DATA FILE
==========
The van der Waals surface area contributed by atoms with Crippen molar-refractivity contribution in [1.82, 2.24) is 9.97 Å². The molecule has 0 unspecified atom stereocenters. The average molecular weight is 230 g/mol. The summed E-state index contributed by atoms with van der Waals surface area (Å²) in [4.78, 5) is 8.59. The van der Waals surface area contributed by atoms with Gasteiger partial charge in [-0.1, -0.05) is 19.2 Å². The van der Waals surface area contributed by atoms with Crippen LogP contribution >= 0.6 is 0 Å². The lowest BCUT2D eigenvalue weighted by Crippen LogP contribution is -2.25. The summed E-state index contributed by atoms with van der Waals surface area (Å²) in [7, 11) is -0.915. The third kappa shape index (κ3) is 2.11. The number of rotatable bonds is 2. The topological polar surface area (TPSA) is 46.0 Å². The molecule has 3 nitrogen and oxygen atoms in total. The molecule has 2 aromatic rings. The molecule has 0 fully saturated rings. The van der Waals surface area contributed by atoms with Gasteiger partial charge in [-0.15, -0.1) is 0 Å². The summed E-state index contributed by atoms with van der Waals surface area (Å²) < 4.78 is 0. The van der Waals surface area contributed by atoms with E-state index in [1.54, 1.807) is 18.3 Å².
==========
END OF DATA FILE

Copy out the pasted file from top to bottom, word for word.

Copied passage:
The van der Waals surface area contributed by atoms with Crippen molar-refractivity contribution in [1.82, 2.24) is 9.97 Å². The molecule has 0 unspecified atom stereocenters. The average molecular weight is 230 g/mol. The summed E-state index contributed by atoms with van der Waals surface area (Å²) in [4.78, 5) is 8.59. The van der Waals surface area contributed by atoms with Gasteiger partial charge in [-0.1, -0.05) is 19.2 Å². The van der Waals surface area contributed by atoms with Crippen LogP contribution >= 0.6 is 0 Å². The lowest BCUT2D eigenvalue weighted by Crippen LogP contribution is -2.25. The summed E-state index contributed by atoms with van der Waals surface area (Å²) in [7, 11) is -0.915. The third kappa shape index (κ3) is 2.11. The number of rotatable bonds is 2. The topological polar surface area (TPSA) is 46.0 Å². The molecule has 3 nitrogen and oxygen atoms in total. The molecule has 2 aromatic rings. The molecule has 0 fully saturated rings. The van der Waals surface area contributed by atoms with Gasteiger partial charge in [-0.15, -0.1) is 0 Å². The summed E-state index contributed by atoms with van der Waals surface area (Å²) < 4.78 is 0. The van der Waals surface area contributed by atoms with E-state index in [1.54, 1.807) is 18.3 Å².